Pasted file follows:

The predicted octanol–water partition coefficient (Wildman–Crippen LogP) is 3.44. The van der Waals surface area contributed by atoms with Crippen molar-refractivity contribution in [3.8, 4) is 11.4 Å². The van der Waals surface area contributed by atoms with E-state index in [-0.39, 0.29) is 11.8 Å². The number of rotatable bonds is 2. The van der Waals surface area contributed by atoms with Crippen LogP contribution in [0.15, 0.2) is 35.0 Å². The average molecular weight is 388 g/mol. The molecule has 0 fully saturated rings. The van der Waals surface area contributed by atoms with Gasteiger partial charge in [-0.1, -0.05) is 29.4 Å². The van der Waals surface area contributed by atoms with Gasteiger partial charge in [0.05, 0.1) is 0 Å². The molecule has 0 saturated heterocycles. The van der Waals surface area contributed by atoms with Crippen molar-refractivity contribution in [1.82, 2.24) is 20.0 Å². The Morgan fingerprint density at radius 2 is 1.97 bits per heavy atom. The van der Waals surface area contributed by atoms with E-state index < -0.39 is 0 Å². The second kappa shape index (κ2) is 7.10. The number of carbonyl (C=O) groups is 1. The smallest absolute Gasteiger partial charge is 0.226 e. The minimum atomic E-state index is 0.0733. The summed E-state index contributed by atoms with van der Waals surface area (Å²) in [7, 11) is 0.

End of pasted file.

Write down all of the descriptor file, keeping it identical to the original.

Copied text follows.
The predicted octanol–water partition coefficient (Wildman–Crippen LogP) is 3.44. The van der Waals surface area contributed by atoms with Crippen molar-refractivity contribution in [3.8, 4) is 11.4 Å². The van der Waals surface area contributed by atoms with E-state index in [-0.39, 0.29) is 11.8 Å². The number of rotatable bonds is 2. The van der Waals surface area contributed by atoms with Crippen LogP contribution in [0.15, 0.2) is 35.0 Å². The average molecular weight is 388 g/mol. The molecule has 0 fully saturated rings. The van der Waals surface area contributed by atoms with Gasteiger partial charge in [-0.1, -0.05) is 29.4 Å². The van der Waals surface area contributed by atoms with Gasteiger partial charge in [0.05, 0.1) is 0 Å². The molecule has 0 saturated heterocycles. The van der Waals surface area contributed by atoms with Crippen molar-refractivity contribution in [1.82, 2.24) is 20.0 Å². The Morgan fingerprint density at radius 2 is 1.97 bits per heavy atom. The van der Waals surface area contributed by atoms with E-state index < -0.39 is 0 Å². The second kappa shape index (κ2) is 7.10. The number of carbonyl (C=O) groups is 1. The smallest absolute Gasteiger partial charge is 0.226 e. The minimum atomic E-state index is 0.0733. The summed E-state index contributed by atoms with van der Waals surface area (Å²) in [7, 11) is 0.